Currently, an educator must wonder, is the Edcamp story missing, not being told? The answer, is obviously, “Yes”.
Next question, wonders the educator: “Why”?
First however, before venturing a possible explanation, let’s briefly share the story that is being told right now, world-wide:
Teachers are lazy,
Teachers don’t care.
Teachers lose interest.
Teachers are complacent.
Teachers aren’t smart enough for anything else.
Those that can, DO; those that can’t, TEACH …
Hmmm. This isn’t true, is it?
Dear colleague, of course not, generally speaking, of course not (exceptions excluded, generally speaking).
As evidence I offer, you guessed it, “The High C”. What?
“The High C“, the note that makes a great tenor. In this tidy, informative, fast-moving instructional video, our presenter and teacher is Rolando Villazóna.
He takes us on a tour of the “range of tenor”, ending with the famous “High C”. He expertly explains the importance of the “High C” to a tenor, both by his words and by deed – actually singing a “High C”.
“Without the High C”, we are told, it’s very difficult to be a tenor.”
Now, my musical knowledge is admittedly scant to almost non-existent, but Villazóna doesn’t sound like Pavarotti. What Villazóna is, however, is a great tenor in his own right. So, what’s he doing teaching, when he CAN, sing…? Shouldn’t he leave the teaching for someone who CAN’T sing?
My point here is that we can find, quite easily, as I have done, a case that proves your side of the argument, regardless of whether you are pro or contra.
So, what’s all this got to do with Edcamp Santiago and the missing story of the revolution that is happening in teacher professional development, the “unconference” known as the Edcamp Movement???
Well, my thesis about why the Edcamp Movement hasn’t made it into the mainstream media yet, is one I share with Will Richardson. For the sake of humility, let me say that I agree with Will, rather than Will with me.
Quite simply, the media, and quite possibly most education systems world-wide, aren’t ready for the challenge of the 21st century.
Indeed, few education systems world-wide “see” social media and education technology, not as something to be banned from the classroom, but rather to be embraced.
This attitude is what leads tech-savvy educators to seek out novel, transformative learning opportunities such as on-line, anytime, anywhere, free, high quality professional development.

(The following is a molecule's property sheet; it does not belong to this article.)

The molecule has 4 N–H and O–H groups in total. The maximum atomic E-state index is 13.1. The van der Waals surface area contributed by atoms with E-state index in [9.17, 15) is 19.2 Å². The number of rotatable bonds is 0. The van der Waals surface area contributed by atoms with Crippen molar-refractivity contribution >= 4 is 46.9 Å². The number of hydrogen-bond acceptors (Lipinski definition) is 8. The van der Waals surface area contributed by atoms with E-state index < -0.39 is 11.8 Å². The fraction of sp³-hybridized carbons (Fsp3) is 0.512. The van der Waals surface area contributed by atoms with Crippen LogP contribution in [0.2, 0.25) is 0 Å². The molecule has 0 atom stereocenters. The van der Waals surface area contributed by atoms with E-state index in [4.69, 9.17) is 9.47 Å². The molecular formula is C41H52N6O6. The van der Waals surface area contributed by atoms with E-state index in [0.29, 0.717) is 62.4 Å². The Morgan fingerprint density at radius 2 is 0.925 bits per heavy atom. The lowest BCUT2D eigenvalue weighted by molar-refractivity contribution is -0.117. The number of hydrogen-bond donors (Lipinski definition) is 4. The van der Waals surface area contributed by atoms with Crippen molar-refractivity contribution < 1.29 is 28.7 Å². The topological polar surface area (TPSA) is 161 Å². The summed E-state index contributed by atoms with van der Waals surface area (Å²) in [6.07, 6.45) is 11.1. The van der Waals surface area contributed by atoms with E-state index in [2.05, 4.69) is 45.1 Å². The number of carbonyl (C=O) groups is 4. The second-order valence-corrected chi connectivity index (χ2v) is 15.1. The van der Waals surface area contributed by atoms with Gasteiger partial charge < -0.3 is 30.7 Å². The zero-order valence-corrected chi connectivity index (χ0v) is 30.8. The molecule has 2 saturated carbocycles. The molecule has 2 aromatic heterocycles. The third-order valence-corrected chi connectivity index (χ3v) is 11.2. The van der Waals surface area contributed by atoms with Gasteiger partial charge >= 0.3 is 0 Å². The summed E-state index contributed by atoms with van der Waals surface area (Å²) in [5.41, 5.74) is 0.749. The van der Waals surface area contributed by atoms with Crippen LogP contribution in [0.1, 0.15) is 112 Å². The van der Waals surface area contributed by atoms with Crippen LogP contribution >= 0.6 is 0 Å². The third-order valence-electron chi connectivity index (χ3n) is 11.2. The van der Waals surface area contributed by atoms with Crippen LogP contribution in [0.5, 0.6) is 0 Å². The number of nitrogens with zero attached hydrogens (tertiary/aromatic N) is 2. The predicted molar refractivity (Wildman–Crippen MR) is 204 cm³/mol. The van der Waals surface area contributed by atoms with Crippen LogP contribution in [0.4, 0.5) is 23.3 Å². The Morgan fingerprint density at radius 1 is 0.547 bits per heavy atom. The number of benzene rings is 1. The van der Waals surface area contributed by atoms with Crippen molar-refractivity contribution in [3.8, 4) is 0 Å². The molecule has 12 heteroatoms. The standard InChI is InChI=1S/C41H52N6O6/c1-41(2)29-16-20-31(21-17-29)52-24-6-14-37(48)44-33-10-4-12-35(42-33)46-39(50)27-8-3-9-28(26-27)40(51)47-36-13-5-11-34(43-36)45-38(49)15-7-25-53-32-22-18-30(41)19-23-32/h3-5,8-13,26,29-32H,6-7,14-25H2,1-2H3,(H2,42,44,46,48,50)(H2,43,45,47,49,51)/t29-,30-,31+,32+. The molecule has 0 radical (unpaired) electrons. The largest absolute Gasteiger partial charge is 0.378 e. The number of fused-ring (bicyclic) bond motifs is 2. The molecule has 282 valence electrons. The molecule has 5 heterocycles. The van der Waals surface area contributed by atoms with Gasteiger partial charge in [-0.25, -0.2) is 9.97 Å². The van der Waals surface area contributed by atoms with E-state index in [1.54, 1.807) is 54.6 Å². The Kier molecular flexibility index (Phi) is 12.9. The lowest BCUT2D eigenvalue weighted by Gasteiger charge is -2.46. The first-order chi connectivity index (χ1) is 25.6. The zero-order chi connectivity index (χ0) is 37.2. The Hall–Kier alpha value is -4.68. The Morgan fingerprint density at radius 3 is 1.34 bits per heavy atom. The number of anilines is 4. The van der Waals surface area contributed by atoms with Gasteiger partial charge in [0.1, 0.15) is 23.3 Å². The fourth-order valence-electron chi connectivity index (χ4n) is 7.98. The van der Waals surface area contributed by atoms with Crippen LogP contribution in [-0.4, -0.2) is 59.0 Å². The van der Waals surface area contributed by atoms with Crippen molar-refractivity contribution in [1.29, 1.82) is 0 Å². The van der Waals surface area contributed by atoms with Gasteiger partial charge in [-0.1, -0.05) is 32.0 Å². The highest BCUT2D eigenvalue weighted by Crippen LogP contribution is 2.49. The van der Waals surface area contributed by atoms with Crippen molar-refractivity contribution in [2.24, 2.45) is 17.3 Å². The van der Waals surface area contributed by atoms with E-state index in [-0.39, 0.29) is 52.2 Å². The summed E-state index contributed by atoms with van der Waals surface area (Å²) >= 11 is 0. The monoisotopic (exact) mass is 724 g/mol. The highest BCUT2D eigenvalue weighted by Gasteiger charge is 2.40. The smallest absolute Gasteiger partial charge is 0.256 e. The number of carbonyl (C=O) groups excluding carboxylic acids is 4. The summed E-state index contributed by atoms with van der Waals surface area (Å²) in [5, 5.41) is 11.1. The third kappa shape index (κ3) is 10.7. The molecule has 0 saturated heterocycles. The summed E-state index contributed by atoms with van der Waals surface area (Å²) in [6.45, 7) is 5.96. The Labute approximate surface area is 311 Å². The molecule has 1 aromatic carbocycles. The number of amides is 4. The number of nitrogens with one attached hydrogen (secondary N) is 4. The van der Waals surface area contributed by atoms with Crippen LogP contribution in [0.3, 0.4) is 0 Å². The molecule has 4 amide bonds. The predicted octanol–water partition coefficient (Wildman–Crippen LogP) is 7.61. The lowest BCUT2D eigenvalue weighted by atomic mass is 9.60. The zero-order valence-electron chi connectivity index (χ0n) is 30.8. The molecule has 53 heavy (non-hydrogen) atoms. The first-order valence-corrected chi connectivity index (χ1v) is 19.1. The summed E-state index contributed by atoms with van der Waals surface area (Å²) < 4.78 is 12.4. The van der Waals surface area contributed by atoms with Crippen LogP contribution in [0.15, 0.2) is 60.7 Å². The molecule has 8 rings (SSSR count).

Let me quote Alee Cotton, responding to a survey by Kyle Pace, from Edcamp Kansas City, in a recent free, on-line, high quality professional development, Webinar entitled, “Tapping the Power of Online PD”.
Alee Cotton: “I’m connected to countless passionate educators willing to share ideas and insights – so helpful as I get started in the profession.”
Angie Spann: “On-line PD has opened me to new ideas and people. I can develop on my time, when I need and not when I can get to a training.”
This on-line learning is further supported by the opportunity to personally meet people with whom you have established professional learning networks (PLN) with.
Enter the Edcamp. Edcamps allow teachers to gather together, to share knowledge, to share a profession, in a human, face-to-face, socially-mediated way that complements and solidifies what has been achieved in a virtual online learning environment.
By the way, there’s still time to sign up for Edcamp KC. Kyle Pace is going to be there, in person. EdCamp KC will be happening on Saturday November 5, 2011! Visit the official site at http://edcampkc.wikispaces.com
Where were we? What?
I haven’t conviced you yet?
OK, it’s like this: The media can’t report on a story that the logic (and inherited negative perception of teachers – in general) of the 20th century education system says shouldn’t be happening.
Teachers are not supposed to be highly dedicated, motivated, smart, tech-savvy. Further, no teacher would ever willingly give up a free day, a Saturday, to voluntarily participate in professional development. Right?
Consequently, there’s no story to report if the media has that negative mindset when it comes to teaching and the teaching profession.
Now, here’s the moment when I’d like to give the final word to Will Richardson. He elegantly and eloquently explains why things are the way they are, and in the process, validates your drive to become the best possible teacher you can become, including your attendance at EdcampKC, Edcamp Santiago , Edcamp Stockholm, EdcampYourHometown, etc. You’ve got your free ticket already, right?
Will, I saved the best for last. No, we’re not waiting for Superman. It’s Will Richardson, in his March 2011 TEDxNYED talk…